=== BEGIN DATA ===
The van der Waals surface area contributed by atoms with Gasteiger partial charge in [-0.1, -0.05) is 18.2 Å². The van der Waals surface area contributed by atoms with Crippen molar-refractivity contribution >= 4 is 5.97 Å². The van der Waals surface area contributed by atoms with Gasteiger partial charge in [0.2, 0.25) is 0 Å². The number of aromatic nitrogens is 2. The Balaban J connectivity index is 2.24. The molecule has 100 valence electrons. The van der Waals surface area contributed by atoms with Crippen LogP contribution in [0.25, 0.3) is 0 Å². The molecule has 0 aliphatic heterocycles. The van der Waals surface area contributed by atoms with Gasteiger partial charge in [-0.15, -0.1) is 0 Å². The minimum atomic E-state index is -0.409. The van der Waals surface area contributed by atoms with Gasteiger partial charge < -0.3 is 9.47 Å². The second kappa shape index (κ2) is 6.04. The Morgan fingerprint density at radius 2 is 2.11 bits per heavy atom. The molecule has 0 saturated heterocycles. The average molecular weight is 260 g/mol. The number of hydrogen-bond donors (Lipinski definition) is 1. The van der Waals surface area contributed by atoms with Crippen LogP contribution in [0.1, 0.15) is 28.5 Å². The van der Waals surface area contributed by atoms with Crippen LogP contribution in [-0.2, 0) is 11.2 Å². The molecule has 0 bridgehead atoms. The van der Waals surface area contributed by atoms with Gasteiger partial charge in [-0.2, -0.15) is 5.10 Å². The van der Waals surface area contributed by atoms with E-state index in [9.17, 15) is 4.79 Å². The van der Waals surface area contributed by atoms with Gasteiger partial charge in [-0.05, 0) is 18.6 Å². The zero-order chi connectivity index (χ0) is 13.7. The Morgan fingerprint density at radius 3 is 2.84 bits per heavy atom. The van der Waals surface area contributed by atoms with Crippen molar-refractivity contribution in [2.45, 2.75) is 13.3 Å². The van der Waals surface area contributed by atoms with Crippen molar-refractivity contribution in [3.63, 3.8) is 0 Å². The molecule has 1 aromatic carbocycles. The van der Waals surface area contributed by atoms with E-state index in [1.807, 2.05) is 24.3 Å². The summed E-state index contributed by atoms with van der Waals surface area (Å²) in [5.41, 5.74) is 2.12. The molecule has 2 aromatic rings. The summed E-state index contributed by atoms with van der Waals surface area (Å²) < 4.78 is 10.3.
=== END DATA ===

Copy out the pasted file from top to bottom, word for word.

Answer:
The van der Waals surface area contributed by atoms with Gasteiger partial charge in [-0.1, -0.05) is 18.2 Å². The van der Waals surface area contributed by atoms with Crippen molar-refractivity contribution >= 4 is 5.97 Å². The van der Waals surface area contributed by atoms with Gasteiger partial charge in [0.2, 0.25) is 0 Å². The number of aromatic nitrogens is 2. The Balaban J connectivity index is 2.24. The molecule has 100 valence electrons. The van der Waals surface area contributed by atoms with Crippen LogP contribution in [0.25, 0.3) is 0 Å². The molecule has 0 aliphatic heterocycles. The van der Waals surface area contributed by atoms with Gasteiger partial charge in [-0.15, -0.1) is 0 Å². The minimum atomic E-state index is -0.409. The van der Waals surface area contributed by atoms with Gasteiger partial charge < -0.3 is 9.47 Å². The second kappa shape index (κ2) is 6.04. The Morgan fingerprint density at radius 2 is 2.11 bits per heavy atom. The molecule has 0 saturated heterocycles. The average molecular weight is 260 g/mol. The number of hydrogen-bond donors (Lipinski definition) is 1. The van der Waals surface area contributed by atoms with Crippen LogP contribution in [0.1, 0.15) is 28.5 Å². The van der Waals surface area contributed by atoms with Crippen LogP contribution in [-0.2, 0) is 11.2 Å². The molecule has 0 bridgehead atoms. The van der Waals surface area contributed by atoms with Gasteiger partial charge in [-0.2, -0.15) is 5.10 Å². The van der Waals surface area contributed by atoms with E-state index in [9.17, 15) is 4.79 Å². The van der Waals surface area contributed by atoms with Gasteiger partial charge in [-0.05, 0) is 18.6 Å². The zero-order chi connectivity index (χ0) is 13.7. The Morgan fingerprint density at radius 3 is 2.84 bits per heavy atom. The van der Waals surface area contributed by atoms with Crippen molar-refractivity contribution in [2.45, 2.75) is 13.3 Å². The van der Waals surface area contributed by atoms with Crippen molar-refractivity contribution in [3.63, 3.8) is 0 Å². The molecule has 1 aromatic carbocycles. The van der Waals surface area contributed by atoms with E-state index in [1.807, 2.05) is 24.3 Å². The summed E-state index contributed by atoms with van der Waals surface area (Å²) in [5.41, 5.74) is 2.12. The molecule has 2 aromatic rings. The summed E-state index contributed by atoms with van der Waals surface area (Å²) < 4.78 is 10.3.